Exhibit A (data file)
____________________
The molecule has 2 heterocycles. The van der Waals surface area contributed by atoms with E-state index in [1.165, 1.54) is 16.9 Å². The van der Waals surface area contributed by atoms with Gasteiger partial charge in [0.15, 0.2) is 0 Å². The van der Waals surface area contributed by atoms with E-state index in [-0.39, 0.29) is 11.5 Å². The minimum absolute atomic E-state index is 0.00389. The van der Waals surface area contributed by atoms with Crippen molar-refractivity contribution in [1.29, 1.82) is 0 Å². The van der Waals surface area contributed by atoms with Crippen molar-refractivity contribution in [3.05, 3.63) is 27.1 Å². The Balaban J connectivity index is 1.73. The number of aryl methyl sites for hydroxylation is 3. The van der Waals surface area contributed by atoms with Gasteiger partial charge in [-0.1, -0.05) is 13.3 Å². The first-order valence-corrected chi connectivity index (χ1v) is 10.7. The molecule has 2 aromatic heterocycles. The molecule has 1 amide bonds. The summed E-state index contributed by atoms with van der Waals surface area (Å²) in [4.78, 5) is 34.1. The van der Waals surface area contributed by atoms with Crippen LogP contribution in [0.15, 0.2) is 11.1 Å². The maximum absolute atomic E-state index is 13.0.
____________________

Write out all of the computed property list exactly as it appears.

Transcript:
The molecule has 2 heterocycles. The van der Waals surface area contributed by atoms with E-state index in [1.165, 1.54) is 16.9 Å². The van der Waals surface area contributed by atoms with Gasteiger partial charge in [0.15, 0.2) is 0 Å². The van der Waals surface area contributed by atoms with E-state index in [-0.39, 0.29) is 11.5 Å². The minimum absolute atomic E-state index is 0.00389. The van der Waals surface area contributed by atoms with Crippen molar-refractivity contribution in [1.29, 1.82) is 0 Å². The van der Waals surface area contributed by atoms with Crippen molar-refractivity contribution in [3.05, 3.63) is 27.1 Å². The Balaban J connectivity index is 1.73. The number of aryl methyl sites for hydroxylation is 3. The van der Waals surface area contributed by atoms with Gasteiger partial charge in [-0.1, -0.05) is 13.3 Å². The first-order valence-corrected chi connectivity index (χ1v) is 10.7. The molecule has 2 aromatic heterocycles. The molecule has 1 amide bonds. The summed E-state index contributed by atoms with van der Waals surface area (Å²) in [4.78, 5) is 34.1. The van der Waals surface area contributed by atoms with Crippen LogP contribution in [0.15, 0.2) is 11.1 Å². The maximum absolute atomic E-state index is 13.0.